The Filipino writer shares her view on diversity and inclusivity in the fantasy and sci-fi literature industry
Sci-fi and fantasy reads are all about the “what if’s.” That’s where the magic begins, when people get curious about new worlds, strange characters, and plots that boggle the mind to doubt if the story is indeed fiction or some snippet of reality. But one of the best parts about this kind of literature are its underlying themes that are often veiled under spectacular concepts, whether set in a mythical land, some post-apocalyptic era, or somewhere far away in the galaxy. Messages and lessons are artfully depicted chapter by chapter, ultimately bringing to the table a different kind of reading experience.
Taking the sense of mission beyond the pages is important for Filipino writer Vida Cruz. She envisions a literary industry that is inclusive not just to a type of fiction stories but also the people that pen the tale. With the help of her teammates—L.D. Lewis, Brent Lambert, and Iori Kusano—Vida was able to establish FiyahCon, an event hosted by Fiyah Literary Magazine that honors Black, Indigenous, and People of Color (BIPOC) writers in the said genre. Now, the convention is nominated for Best Related Work category in this year’s Hugo Awards, an annual ceremony honoring sci-fi and fantasy best works and achievement happening on Aug. 28, 2021.
“It’s important to me because I’ve been kind of working in obscurity for the last seven years,” Vida says about the nomination. “It’s been hard for me as a writer to break in and to have my name on the ballots is like a validation. It opens a lot of career opportunities for me.”
Inaugurated virtually in October 2020, FiyahCon doesn’t just recognize BIPOC writers, it also helps these authors broaden their knowledge and skills through a series of panel discussions, workshops, games, and more. Happening from Sept. 16 to 19, 2021, this year’s digital conference will also give an avenue for racially and ethnically marginalized writers to share their works.
“We’ll also have some panel on career questions like ‘10 things I wish someone told me before submitting my work,’ sensitivity reading, and more,” she says. “We plan on inviting Palestinian writers… we’d like to give them the option to read their works.”
Throughout her writing career, Vida has written short stories published on “Strange Horizons,” “PodCastle,” and “Expanded Horizons.” In 2019, she published her first fantasy short story collection titled “Beyond the Line of Trees.” She also got recognition for her work, which led her to be recommended not only for the Hugo Awards, but also for the British Science Fiction Award and the James Tiptree Jr. Award. But with those in her bag, Vida admits that penetrating the industry comes with more sets of challenges especially for a woman of color.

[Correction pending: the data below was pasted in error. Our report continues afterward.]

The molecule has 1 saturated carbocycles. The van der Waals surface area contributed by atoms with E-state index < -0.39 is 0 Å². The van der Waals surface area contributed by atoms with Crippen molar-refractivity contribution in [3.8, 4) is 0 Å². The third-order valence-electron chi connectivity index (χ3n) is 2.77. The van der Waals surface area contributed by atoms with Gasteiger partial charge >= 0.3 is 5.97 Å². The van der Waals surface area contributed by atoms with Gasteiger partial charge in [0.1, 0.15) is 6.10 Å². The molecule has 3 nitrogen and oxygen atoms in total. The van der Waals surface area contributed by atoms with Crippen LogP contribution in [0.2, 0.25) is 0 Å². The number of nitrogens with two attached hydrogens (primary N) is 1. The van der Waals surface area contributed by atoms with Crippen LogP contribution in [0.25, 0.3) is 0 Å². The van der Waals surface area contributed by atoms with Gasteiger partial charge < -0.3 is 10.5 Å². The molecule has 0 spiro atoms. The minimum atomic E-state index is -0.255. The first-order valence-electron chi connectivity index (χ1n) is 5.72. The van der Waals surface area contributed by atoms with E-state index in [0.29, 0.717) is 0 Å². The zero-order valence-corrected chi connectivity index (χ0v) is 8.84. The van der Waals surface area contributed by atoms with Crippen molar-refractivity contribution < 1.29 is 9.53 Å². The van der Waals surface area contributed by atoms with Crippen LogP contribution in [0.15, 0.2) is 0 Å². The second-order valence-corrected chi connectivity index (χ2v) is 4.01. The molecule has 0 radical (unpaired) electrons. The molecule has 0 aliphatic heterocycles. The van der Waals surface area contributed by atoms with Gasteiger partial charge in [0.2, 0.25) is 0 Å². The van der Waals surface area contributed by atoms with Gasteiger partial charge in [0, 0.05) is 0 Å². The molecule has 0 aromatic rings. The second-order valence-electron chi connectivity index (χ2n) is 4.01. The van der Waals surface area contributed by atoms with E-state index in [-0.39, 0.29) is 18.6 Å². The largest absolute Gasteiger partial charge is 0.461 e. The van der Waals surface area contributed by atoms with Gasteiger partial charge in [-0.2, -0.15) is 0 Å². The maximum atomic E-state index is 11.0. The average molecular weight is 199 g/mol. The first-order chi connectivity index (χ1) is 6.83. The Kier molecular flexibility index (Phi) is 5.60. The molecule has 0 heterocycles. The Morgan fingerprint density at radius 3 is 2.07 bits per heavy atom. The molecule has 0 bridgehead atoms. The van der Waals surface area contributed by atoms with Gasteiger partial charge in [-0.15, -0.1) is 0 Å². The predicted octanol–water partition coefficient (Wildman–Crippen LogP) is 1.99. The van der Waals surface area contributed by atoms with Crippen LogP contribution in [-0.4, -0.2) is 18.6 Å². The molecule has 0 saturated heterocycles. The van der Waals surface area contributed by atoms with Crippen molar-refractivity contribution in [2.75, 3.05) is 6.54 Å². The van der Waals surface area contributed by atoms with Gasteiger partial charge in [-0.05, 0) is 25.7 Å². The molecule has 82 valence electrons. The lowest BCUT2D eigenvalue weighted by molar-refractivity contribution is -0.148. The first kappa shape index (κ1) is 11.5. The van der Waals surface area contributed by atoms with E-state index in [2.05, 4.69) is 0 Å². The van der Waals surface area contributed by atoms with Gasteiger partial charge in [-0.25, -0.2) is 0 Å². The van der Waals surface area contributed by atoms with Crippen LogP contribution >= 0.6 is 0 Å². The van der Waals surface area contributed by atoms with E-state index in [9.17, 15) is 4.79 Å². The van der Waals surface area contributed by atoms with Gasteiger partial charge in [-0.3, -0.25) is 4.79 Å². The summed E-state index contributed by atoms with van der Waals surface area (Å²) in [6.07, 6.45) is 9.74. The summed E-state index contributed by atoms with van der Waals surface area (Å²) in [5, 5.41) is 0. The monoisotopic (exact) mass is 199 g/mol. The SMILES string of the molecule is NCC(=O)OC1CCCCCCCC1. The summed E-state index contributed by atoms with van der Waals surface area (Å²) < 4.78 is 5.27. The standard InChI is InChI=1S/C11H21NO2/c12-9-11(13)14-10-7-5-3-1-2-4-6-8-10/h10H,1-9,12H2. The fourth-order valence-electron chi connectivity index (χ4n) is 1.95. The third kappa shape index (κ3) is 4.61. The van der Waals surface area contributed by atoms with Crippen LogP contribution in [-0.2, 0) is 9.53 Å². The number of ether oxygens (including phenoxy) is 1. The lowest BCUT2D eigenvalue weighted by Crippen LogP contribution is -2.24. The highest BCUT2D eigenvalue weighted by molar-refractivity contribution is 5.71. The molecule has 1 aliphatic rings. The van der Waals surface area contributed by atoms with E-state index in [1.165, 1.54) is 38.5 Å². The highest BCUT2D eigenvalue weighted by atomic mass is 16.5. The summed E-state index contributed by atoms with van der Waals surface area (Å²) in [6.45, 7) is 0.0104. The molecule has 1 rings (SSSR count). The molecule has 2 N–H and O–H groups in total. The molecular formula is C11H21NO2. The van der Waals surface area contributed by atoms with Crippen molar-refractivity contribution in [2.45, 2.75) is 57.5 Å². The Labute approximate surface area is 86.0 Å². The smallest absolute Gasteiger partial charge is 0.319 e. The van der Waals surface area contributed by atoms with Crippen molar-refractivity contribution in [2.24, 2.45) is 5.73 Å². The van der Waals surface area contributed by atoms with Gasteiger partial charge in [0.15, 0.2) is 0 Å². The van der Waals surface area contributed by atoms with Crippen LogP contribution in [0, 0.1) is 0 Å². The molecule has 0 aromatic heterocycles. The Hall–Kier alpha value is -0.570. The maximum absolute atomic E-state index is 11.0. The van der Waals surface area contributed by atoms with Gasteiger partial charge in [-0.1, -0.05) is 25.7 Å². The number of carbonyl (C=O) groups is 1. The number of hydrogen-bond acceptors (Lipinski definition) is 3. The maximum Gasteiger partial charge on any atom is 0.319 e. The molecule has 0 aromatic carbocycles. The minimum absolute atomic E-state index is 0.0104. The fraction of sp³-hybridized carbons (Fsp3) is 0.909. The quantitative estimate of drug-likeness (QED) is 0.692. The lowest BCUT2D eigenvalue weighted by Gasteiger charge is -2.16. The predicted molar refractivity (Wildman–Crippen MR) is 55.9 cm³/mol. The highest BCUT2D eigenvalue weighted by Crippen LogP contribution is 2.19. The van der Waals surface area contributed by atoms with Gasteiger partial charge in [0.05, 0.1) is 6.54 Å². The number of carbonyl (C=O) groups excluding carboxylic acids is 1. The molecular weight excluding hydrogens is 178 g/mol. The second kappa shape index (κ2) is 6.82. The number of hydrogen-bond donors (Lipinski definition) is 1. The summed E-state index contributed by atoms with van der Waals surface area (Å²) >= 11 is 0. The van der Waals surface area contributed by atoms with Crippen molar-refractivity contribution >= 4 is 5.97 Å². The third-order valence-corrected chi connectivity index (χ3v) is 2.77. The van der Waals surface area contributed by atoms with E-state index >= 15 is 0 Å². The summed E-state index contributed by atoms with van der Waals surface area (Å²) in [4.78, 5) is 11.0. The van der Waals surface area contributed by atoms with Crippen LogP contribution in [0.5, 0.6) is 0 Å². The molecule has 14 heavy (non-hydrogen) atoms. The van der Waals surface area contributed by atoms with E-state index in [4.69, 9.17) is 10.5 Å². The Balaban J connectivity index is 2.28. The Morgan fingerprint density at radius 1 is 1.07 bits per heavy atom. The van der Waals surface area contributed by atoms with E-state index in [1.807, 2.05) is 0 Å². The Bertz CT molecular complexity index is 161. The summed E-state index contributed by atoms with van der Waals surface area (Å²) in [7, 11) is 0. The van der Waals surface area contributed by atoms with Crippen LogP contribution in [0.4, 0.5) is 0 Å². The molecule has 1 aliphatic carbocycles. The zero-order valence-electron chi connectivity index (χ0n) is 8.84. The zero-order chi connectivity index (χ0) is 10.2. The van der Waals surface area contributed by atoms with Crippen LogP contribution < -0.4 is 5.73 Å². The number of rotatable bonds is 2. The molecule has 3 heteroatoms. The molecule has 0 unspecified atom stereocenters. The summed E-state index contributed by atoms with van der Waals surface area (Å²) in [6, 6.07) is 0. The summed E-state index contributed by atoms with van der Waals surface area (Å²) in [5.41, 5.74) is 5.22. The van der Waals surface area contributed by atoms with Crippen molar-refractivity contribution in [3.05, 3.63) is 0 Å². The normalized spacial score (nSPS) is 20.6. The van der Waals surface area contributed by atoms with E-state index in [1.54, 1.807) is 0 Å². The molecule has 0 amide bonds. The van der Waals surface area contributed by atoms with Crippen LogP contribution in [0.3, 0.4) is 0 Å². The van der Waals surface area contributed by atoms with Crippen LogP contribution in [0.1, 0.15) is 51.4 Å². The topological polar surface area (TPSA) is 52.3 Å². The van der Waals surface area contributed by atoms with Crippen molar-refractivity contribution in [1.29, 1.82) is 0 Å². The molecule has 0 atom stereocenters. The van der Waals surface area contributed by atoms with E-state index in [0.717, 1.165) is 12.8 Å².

“For the US publishing industry, the bigger issue is race. Right now, it is a very white-dominated industry,” she tells Manila Bulletin Lifestyle. “People who are not American or not white write in a different way compared to white Americans. It is harder for us to break into the industry because we don’t necessarily follow what is considered marketable by publishers.”
“White Americans follow the ‘hero’s journey’—the concept that a protagonist must affect their plot, the protagonist must do something,” she continues. “But what I’m beginning to see is a mentality that it’s afforded to people who have more mobility socially, financially, economically. That’s where this mindset comes from. It’s rooted in American values of rugged individualism and manifest destiny, and like pulling yourself up by the bootstraps… The difference is in how we writers view the world and how we react to influence the world around us. It shows in the way we write our characters. That is what editors and agents who are white and American tell you to change if you end up trying to submit to the US market. They need your protagonists to do something. They need your protagonists to be the chosen ones. They need to affect the world around them in a great way. But I don’t think that’s how we live. It is not necessary for us as writers to follow that kind of template.”
Vida is the fifth Filipino to be nominated for the prestigious award. But what makes her nomination special is that, unlike the past Filipino nominees, she is the first to be based in the Philippines. According to her, this proves that even Filipinos working in the local scene can still make it internationally.
“Representation matters because it would boost morale locally,” Vida says. “Whenever we see one of us in the international media—whether in pageants, sports, and others—it makes us feel super proud because we feel invisible on the world stage. Another reason why it matters is because of negative stereotypes. I think if there were more of us portrayed in a way that we prefer on our own terms, that would do a lot to completely eliminate those stereotypes.”
Get to know more about FiyahCon here.